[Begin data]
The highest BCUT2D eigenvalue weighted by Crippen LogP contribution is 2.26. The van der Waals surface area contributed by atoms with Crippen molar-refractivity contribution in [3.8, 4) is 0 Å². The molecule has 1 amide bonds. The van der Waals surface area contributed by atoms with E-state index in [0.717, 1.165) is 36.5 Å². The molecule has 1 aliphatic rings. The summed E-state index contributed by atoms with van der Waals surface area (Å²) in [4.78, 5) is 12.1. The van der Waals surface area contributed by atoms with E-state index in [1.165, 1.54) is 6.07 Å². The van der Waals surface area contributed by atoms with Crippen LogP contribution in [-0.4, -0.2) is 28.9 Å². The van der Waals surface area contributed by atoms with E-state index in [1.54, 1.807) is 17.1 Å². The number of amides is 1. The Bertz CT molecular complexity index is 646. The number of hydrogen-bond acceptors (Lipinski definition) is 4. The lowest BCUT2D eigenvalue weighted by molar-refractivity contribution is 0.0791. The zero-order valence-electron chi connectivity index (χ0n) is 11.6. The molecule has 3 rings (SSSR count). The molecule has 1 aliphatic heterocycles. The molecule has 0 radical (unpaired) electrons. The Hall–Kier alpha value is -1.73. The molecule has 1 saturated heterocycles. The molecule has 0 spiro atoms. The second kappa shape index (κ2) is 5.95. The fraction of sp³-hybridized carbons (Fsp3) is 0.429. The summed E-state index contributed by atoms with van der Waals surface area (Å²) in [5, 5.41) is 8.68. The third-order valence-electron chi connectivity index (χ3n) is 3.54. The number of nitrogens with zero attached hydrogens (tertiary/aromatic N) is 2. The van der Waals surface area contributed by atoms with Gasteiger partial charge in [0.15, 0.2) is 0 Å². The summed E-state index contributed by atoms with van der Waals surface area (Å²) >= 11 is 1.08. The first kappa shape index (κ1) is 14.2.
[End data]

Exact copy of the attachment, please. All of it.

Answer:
The highest BCUT2D eigenvalue weighted by Crippen LogP contribution is 2.26. The van der Waals surface area contributed by atoms with Crippen molar-refractivity contribution in [3.8, 4) is 0 Å². The molecule has 1 amide bonds. The van der Waals surface area contributed by atoms with E-state index in [0.717, 1.165) is 36.5 Å². The molecule has 1 aliphatic rings. The summed E-state index contributed by atoms with van der Waals surface area (Å²) in [4.78, 5) is 12.1. The van der Waals surface area contributed by atoms with E-state index in [1.165, 1.54) is 6.07 Å². The van der Waals surface area contributed by atoms with Crippen LogP contribution in [-0.4, -0.2) is 28.9 Å². The van der Waals surface area contributed by atoms with E-state index in [1.54, 1.807) is 17.1 Å². The number of amides is 1. The Bertz CT molecular complexity index is 646. The number of hydrogen-bond acceptors (Lipinski definition) is 4. The lowest BCUT2D eigenvalue weighted by molar-refractivity contribution is 0.0791. The zero-order valence-electron chi connectivity index (χ0n) is 11.6. The molecule has 3 rings (SSSR count). The molecule has 1 aliphatic heterocycles. The molecule has 0 radical (unpaired) electrons. The Hall–Kier alpha value is -1.73. The molecule has 1 saturated heterocycles. The molecule has 0 spiro atoms. The second kappa shape index (κ2) is 5.95. The fraction of sp³-hybridized carbons (Fsp3) is 0.429. The summed E-state index contributed by atoms with van der Waals surface area (Å²) in [5, 5.41) is 8.68. The third-order valence-electron chi connectivity index (χ3n) is 3.54. The number of nitrogens with zero attached hydrogens (tertiary/aromatic N) is 2. The van der Waals surface area contributed by atoms with Gasteiger partial charge in [0.15, 0.2) is 0 Å². The summed E-state index contributed by atoms with van der Waals surface area (Å²) >= 11 is 1.08. The first kappa shape index (κ1) is 14.2.